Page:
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In all seriousness, it’s not hyperbole to title the upcoming Vidal Sassoon biopic—set for theatrical release February 11th—How One Man Changed the World With a Pair of Scissors. The film, which spans nearly 80 years of Sassoon’s life and career, is both a sentimental and matter-of-fact look at how two of the hairdresser’s signature cuts—the graduated bob and the five-point—irrevocably altered pop culture and transformed the way people perceive beauty, beginning in London in the swinging 60s.
Constructed from a series of three-to-four hour interviews that Bumble & Bumble founder Michael Gordon conducted with Sassoon at his Beverly Hills home—a shrine to architectural modernism he shares with his fourth wife, Rhonda—the documentary traces Sassoon’s roots beginning with the seven childhood Depression-era years he spent living in an orphanage in London’s East End. After his mother remarried—during the war to a man Sassoon affectionately calls Nathan G.—he rejoined family life at age 14 and got his first job working with scissors, at a glove-cutters. It was that year that his mother told him, “I’ve had a premonition you’re going to be a hairdresser.”
Sassoon opened his first salon in 1954—a 700 square-foot third-floor walkup in London’s 108 New Bond Street—where he debuted the signature Sassoon look and technique. At the time, the 50s, perhaps the most well-known of all society hairdressers was a man called Raymond—a.k.a. Teasy-Weezy—whose perfectly-rolled curls, voluminous backcombed bouffants, and set-in-stone glamazon looks were the gold standard of hairdressing. Along came the modernist Sassoon—who eschewed teasing and setting—and his sharp, personalized, geometric cuts, his Bauhaus-inspired shapes, and his entirely-anti-superfluous aesthetic.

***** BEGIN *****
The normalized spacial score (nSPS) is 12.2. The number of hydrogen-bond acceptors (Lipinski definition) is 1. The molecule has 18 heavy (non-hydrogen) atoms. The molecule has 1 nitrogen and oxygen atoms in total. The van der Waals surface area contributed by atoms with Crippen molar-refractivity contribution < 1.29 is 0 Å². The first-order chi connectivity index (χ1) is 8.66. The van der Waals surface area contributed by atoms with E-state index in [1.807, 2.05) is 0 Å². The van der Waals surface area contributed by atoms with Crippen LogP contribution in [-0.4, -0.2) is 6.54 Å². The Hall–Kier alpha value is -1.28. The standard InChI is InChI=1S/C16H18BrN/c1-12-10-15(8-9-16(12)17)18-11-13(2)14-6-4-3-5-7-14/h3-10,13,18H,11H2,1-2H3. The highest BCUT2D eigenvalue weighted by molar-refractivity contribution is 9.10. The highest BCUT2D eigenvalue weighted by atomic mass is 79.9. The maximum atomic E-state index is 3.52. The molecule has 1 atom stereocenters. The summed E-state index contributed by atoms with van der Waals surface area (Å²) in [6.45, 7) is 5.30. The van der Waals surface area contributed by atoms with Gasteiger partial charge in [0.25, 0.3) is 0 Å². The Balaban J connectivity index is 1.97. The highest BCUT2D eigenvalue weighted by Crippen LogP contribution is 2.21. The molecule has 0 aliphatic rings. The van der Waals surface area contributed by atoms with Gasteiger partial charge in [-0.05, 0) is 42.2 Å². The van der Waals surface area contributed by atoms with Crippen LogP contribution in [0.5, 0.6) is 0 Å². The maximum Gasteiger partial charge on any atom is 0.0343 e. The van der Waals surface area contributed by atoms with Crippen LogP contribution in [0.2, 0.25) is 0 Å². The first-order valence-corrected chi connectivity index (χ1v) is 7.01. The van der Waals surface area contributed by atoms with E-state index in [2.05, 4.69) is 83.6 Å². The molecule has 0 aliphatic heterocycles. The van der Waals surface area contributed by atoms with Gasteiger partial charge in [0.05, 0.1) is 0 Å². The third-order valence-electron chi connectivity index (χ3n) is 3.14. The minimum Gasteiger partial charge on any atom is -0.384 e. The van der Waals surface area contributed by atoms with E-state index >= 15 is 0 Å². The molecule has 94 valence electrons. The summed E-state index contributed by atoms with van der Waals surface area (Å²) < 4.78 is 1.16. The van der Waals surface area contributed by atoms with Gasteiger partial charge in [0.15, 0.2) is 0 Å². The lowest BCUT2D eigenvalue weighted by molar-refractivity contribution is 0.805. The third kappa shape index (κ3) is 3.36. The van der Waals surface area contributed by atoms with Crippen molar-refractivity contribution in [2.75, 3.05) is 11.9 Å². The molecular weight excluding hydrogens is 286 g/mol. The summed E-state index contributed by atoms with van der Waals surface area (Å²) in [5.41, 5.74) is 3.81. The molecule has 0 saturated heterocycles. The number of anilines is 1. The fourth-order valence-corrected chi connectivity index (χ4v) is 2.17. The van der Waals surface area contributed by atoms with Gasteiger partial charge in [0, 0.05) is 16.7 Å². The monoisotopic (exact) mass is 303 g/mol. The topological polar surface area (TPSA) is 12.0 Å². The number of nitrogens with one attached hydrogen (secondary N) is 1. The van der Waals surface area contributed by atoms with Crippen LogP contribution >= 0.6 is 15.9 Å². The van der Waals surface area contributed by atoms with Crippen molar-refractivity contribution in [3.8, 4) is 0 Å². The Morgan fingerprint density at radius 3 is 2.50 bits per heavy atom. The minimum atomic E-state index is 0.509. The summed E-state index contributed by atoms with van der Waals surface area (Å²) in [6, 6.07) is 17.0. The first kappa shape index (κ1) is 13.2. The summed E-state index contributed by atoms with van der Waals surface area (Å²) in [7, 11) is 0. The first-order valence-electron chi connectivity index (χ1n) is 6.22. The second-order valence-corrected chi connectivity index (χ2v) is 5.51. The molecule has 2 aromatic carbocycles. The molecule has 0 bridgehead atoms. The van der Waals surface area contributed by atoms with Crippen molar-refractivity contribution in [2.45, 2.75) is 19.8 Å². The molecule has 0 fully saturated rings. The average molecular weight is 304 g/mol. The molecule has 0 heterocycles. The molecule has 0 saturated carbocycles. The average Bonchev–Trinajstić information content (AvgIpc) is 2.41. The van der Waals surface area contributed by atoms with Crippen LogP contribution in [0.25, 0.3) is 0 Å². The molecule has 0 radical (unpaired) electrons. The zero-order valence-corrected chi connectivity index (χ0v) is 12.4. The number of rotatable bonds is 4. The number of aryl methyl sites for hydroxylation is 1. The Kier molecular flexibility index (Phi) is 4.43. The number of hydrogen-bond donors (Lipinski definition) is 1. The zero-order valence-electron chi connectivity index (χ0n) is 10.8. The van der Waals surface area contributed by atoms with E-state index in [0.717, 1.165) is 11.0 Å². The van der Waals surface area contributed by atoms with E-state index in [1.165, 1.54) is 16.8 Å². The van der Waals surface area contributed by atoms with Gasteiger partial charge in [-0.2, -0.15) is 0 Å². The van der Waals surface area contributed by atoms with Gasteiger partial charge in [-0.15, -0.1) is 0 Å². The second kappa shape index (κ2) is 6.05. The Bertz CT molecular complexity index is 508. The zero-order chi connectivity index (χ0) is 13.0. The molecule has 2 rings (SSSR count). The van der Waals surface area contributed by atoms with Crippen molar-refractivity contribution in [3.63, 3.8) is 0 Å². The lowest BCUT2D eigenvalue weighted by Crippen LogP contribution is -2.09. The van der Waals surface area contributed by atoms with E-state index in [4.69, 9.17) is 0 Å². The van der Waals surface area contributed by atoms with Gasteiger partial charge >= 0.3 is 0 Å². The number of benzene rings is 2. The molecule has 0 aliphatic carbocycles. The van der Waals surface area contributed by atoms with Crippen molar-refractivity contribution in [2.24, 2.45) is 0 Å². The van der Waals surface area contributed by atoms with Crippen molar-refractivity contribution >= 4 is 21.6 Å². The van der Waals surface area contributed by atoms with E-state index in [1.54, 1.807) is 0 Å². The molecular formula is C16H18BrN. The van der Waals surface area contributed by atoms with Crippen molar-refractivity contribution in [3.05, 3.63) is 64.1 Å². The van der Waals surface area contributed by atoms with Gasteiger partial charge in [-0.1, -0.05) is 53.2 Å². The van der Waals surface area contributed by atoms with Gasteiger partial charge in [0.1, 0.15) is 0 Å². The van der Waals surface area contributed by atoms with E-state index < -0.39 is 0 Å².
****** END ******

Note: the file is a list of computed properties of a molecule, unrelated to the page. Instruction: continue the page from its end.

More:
“He was crazy,” says a hairstylist who worked for Sassoon at the time. If clients dared touch their hair during the cutting process, Sassoon would smash them on the knuckles with a comb. Some of the most fascinating footage in the biopic is the footage the filmmakers unearthed from this time—old reels of Sassoon explaining to a customer what was wrong with her hair and why she ought to trust her head to his hands. “If your instinct tells you what you’re doing is wrong,” Sassoon says, “you shouldn’t do it.”
Sparing you the minute details, the film carries the viewer through the back stories behind Sassoon’s famous Nancy Kwan graduated bob cut—the original image of which graces the documentary’s promotional posters—and interviews the iconic Grace Coddington about her modeling the original five-point. Also explored in depth are Sassoon’s collaborations with 60s legend Mary Quant, the inventor of the mini-skirt, his work with model Peggy Moffatt, and behind-the-scenes looks on the set of Rosemary’s Baby, for which Sassoon gave Mia Farrow her now-signature pixie haircut.
Also fascinating are the stories of Sassoon’s move to the United States, where he opened his first American salon in Manhattan and launched the first-ever hairdresser-branded haircare line. Remember the tagline, “If you don’t look good, we don’t look good?” While today it’s hard to imagine a beauty industry without salon and celebrity hairstylist-branded products, it’s mind-boggling to think that this one man started it all.
How One Man Changed the World With a Pair of Scissors opens in New York February 11th. Check the website for information on showtimes and release dates near you.
· Vidal Sassoon The Movie [Official Site]